Data were collected from the MDS’s membership worldwide, assessing current practices, concerns, and barriers to genetic testing.
Data presented at The International Parkinson and Movement Disorders (MDS) Society Virtual Congress 2021, September 17-22, found that genetic testing resources and counseling for patients with Parkinson disease (PD) among the international MDS membership was incomplete, with several barriers when referring patients for genetic testing.
Investigators received a total of 568 responses after sending out survey links to approximately 8858 MDS members, with 400 members completing all questions. The survey was a 52-item multiple choice questionnaire pertaining to availability and perceived barriers to genetic testing and counseling for PD. Respondents were from varying regions, including Africa (11%), Asia/Oceania (25%), Europe (32%), and Pan-America (32%); as well as of different professions, including movement specialists (52%, n = 295), general neurologists (31.2%, n = 177), non-MD health professionals (5.1%, n = 10), a genetic counselor (0.2%, n = 1), and other (11.5%, n = 65).
Presenting the survey findings, Maggie Markgraf, BSc, clinical research coordinator, Mount Sinai Health System, discussed perceived barriers to testing. Data suggest the largest barriers to testing for clinicians were cost (57%), lack of genetic counseling availability (37%), time for testing (20%) or for counseling (17%), and knowledge (14%). A total of 8.5% of respondents indicated no barriers, while others noted lack of therapeutic consequences and low yield of positive tests. According to Markgraf, there was a broad diversity in type and availability in genetic counseling across regions, with MDS members citing the need for additional genetic counseling, as well as education about the importance of genetic counseling.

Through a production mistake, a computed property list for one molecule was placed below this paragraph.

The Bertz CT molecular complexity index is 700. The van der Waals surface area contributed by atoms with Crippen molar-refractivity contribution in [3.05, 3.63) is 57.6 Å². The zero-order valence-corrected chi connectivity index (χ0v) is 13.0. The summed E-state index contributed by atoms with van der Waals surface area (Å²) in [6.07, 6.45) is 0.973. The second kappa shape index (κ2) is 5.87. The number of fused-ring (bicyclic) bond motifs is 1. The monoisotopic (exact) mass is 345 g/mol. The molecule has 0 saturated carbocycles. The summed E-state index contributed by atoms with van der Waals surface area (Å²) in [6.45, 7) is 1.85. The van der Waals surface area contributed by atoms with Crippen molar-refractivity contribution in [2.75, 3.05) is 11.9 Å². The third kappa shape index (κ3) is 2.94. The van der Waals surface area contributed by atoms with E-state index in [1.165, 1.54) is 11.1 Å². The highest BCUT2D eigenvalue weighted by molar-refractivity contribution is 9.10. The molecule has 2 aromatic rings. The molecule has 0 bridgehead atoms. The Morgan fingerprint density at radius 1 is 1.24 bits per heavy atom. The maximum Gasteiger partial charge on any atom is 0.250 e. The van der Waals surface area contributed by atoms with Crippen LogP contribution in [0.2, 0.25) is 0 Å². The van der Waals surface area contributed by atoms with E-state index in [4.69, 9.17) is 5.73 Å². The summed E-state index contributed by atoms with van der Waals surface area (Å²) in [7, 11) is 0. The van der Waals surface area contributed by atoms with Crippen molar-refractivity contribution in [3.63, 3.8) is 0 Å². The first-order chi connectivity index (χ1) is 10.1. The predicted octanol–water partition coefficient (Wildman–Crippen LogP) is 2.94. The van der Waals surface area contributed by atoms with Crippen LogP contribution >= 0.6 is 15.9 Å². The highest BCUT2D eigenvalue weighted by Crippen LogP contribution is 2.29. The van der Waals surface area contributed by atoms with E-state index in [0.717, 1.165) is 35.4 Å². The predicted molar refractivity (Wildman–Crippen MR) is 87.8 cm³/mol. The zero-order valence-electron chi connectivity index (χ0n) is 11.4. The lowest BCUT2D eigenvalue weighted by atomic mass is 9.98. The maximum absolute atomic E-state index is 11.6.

When perceiving the barriers for patients, clinicians asserted that the largest barriers to testing were associated cost (65%), limited knowledge about genetics (43%), lack of access to genetic counseling (34%), and lack of access separate from cost (30%). Additional barriers were noted as patients fears of discrimination and difficulty obtaining insurance, as well as a lack of actionable information.
Type of testing included single, specific gene (41%; n = 193), panel (53%; n = 249), whole exome sequencing (30%; n= 140), and whole genome sequencing (15%; n = 70). According to survey results, 42.5% (n = 167) of respondents were not comfortable with performing genetic counseling.
The survey further inquired about the current landscape of symptomatic testing, with respondents stating that tests were either accessible to general neurologists (31.6%; n = 149), restricted to select centers (54.4%; n = 256), or not available in their country (14.0%; n = 66). High availability was reported by respondents in Europe (45%), Pan-America (19%), and Asia/Oceania (29%), while a majority of those in Africa reported low availability (62.2%). When testing is performed, respondents reported it was performed by neurologists (52%), medical geneticists (30%), or genetic counselors (54%).
The online survey was sent out to the international MDS membership through Survey Monkey, having been developed by the Task Force on Recommendations for Clinical Genetic Testing in Parkinson’s Disease, and will be used in partnership with a separate literature review.
“The survey focused on highly specialized groups, and there is likely participation bias towards those more likely to send testing,” Markgraf said when discussing limitations during her presentation. “[The survey] may have been too lengthy and at time forced question responses, even if testing is not available at the site.”
Markgraf further noted that not all data was presented, namely those that were ethical and regulatory. Data is currently under review by the Task Force to develop efforts for patient education and education on genetic counseling.
For more coverage of MDS 2021, click here.